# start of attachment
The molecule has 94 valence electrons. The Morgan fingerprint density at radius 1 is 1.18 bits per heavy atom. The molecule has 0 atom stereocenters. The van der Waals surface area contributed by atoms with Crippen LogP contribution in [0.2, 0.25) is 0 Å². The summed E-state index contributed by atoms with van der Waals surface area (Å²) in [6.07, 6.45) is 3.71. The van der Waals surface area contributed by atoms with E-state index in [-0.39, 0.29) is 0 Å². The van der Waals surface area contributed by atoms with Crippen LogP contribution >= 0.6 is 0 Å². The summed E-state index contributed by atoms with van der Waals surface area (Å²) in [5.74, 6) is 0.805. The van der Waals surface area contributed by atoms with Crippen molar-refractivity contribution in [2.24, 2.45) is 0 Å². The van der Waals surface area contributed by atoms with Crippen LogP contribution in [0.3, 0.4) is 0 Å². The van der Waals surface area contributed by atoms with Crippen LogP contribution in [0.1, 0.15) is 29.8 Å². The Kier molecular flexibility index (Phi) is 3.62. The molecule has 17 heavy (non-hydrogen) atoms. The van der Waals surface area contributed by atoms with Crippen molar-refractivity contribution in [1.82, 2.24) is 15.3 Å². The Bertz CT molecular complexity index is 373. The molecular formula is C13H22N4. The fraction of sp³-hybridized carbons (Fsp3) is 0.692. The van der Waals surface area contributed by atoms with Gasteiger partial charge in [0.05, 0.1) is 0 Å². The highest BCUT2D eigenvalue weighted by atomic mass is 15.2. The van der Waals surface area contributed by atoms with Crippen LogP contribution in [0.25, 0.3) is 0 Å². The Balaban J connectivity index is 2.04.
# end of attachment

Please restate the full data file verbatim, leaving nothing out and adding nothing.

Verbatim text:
The molecule has 94 valence electrons. The Morgan fingerprint density at radius 1 is 1.18 bits per heavy atom. The molecule has 0 atom stereocenters. The van der Waals surface area contributed by atoms with Crippen LogP contribution in [0.2, 0.25) is 0 Å². The summed E-state index contributed by atoms with van der Waals surface area (Å²) in [6.07, 6.45) is 3.71. The van der Waals surface area contributed by atoms with E-state index in [-0.39, 0.29) is 0 Å². The van der Waals surface area contributed by atoms with Crippen LogP contribution >= 0.6 is 0 Å². The summed E-state index contributed by atoms with van der Waals surface area (Å²) in [5.74, 6) is 0.805. The van der Waals surface area contributed by atoms with Crippen molar-refractivity contribution in [2.24, 2.45) is 0 Å². The van der Waals surface area contributed by atoms with Crippen LogP contribution in [0.3, 0.4) is 0 Å². The van der Waals surface area contributed by atoms with Crippen LogP contribution in [0.1, 0.15) is 29.8 Å². The Kier molecular flexibility index (Phi) is 3.62. The molecule has 17 heavy (non-hydrogen) atoms. The van der Waals surface area contributed by atoms with Crippen molar-refractivity contribution in [1.82, 2.24) is 15.3 Å². The Bertz CT molecular complexity index is 373. The molecular formula is C13H22N4. The fraction of sp³-hybridized carbons (Fsp3) is 0.692. The van der Waals surface area contributed by atoms with Gasteiger partial charge in [0.05, 0.1) is 0 Å². The highest BCUT2D eigenvalue weighted by atomic mass is 15.2. The van der Waals surface area contributed by atoms with Crippen LogP contribution in [0.25, 0.3) is 0 Å². The Balaban J connectivity index is 2.04.